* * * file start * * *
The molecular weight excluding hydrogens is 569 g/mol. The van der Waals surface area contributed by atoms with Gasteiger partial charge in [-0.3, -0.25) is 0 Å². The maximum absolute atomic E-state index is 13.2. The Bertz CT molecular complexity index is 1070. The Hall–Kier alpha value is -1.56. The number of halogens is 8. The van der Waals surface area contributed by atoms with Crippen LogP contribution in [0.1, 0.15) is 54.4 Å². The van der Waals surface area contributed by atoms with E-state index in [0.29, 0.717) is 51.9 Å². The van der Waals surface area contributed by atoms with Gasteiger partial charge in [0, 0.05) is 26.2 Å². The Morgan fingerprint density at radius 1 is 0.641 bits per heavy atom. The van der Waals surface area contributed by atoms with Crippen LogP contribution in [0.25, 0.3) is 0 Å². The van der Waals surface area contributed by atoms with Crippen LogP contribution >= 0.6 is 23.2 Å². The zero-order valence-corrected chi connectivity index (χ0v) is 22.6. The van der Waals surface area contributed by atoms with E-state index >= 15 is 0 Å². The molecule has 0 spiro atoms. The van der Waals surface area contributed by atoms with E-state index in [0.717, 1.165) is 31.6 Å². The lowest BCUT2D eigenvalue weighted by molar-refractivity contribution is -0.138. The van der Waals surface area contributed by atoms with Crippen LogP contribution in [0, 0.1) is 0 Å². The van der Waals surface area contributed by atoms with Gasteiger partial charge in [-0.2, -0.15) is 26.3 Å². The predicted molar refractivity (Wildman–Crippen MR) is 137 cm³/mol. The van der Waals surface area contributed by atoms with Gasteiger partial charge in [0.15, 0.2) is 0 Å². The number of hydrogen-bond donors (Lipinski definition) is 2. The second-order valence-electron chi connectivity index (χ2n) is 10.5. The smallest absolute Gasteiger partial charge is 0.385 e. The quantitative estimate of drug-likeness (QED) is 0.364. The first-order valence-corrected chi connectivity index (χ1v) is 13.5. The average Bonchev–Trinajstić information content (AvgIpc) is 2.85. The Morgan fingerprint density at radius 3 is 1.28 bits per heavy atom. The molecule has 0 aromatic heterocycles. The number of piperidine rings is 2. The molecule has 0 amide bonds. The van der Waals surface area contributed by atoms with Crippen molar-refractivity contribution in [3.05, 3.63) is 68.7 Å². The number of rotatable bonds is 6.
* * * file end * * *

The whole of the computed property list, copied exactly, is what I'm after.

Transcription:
The molecular weight excluding hydrogens is 569 g/mol. The van der Waals surface area contributed by atoms with Gasteiger partial charge in [-0.3, -0.25) is 0 Å². The maximum absolute atomic E-state index is 13.2. The Bertz CT molecular complexity index is 1070. The Hall–Kier alpha value is -1.56. The number of halogens is 8. The van der Waals surface area contributed by atoms with Crippen LogP contribution in [0.1, 0.15) is 54.4 Å². The van der Waals surface area contributed by atoms with E-state index in [0.29, 0.717) is 51.9 Å². The van der Waals surface area contributed by atoms with Gasteiger partial charge in [0, 0.05) is 26.2 Å². The Morgan fingerprint density at radius 1 is 0.641 bits per heavy atom. The van der Waals surface area contributed by atoms with Crippen LogP contribution in [0.25, 0.3) is 0 Å². The van der Waals surface area contributed by atoms with Crippen LogP contribution >= 0.6 is 23.2 Å². The zero-order valence-corrected chi connectivity index (χ0v) is 22.6. The van der Waals surface area contributed by atoms with E-state index >= 15 is 0 Å². The molecule has 0 spiro atoms. The van der Waals surface area contributed by atoms with E-state index in [0.717, 1.165) is 31.6 Å². The lowest BCUT2D eigenvalue weighted by molar-refractivity contribution is -0.138. The van der Waals surface area contributed by atoms with Crippen LogP contribution in [0, 0.1) is 0 Å². The van der Waals surface area contributed by atoms with Gasteiger partial charge in [-0.2, -0.15) is 26.3 Å². The predicted molar refractivity (Wildman–Crippen MR) is 137 cm³/mol. The van der Waals surface area contributed by atoms with Gasteiger partial charge in [0.15, 0.2) is 0 Å². The number of hydrogen-bond donors (Lipinski definition) is 2. The second-order valence-electron chi connectivity index (χ2n) is 10.5. The smallest absolute Gasteiger partial charge is 0.385 e. The quantitative estimate of drug-likeness (QED) is 0.364. The first-order valence-corrected chi connectivity index (χ1v) is 13.5. The average Bonchev–Trinajstić information content (AvgIpc) is 2.85. The Morgan fingerprint density at radius 3 is 1.28 bits per heavy atom. The molecule has 0 aromatic heterocycles. The number of piperidine rings is 2. The molecule has 0 amide bonds. The van der Waals surface area contributed by atoms with Crippen molar-refractivity contribution in [3.05, 3.63) is 68.7 Å². The number of rotatable bonds is 6.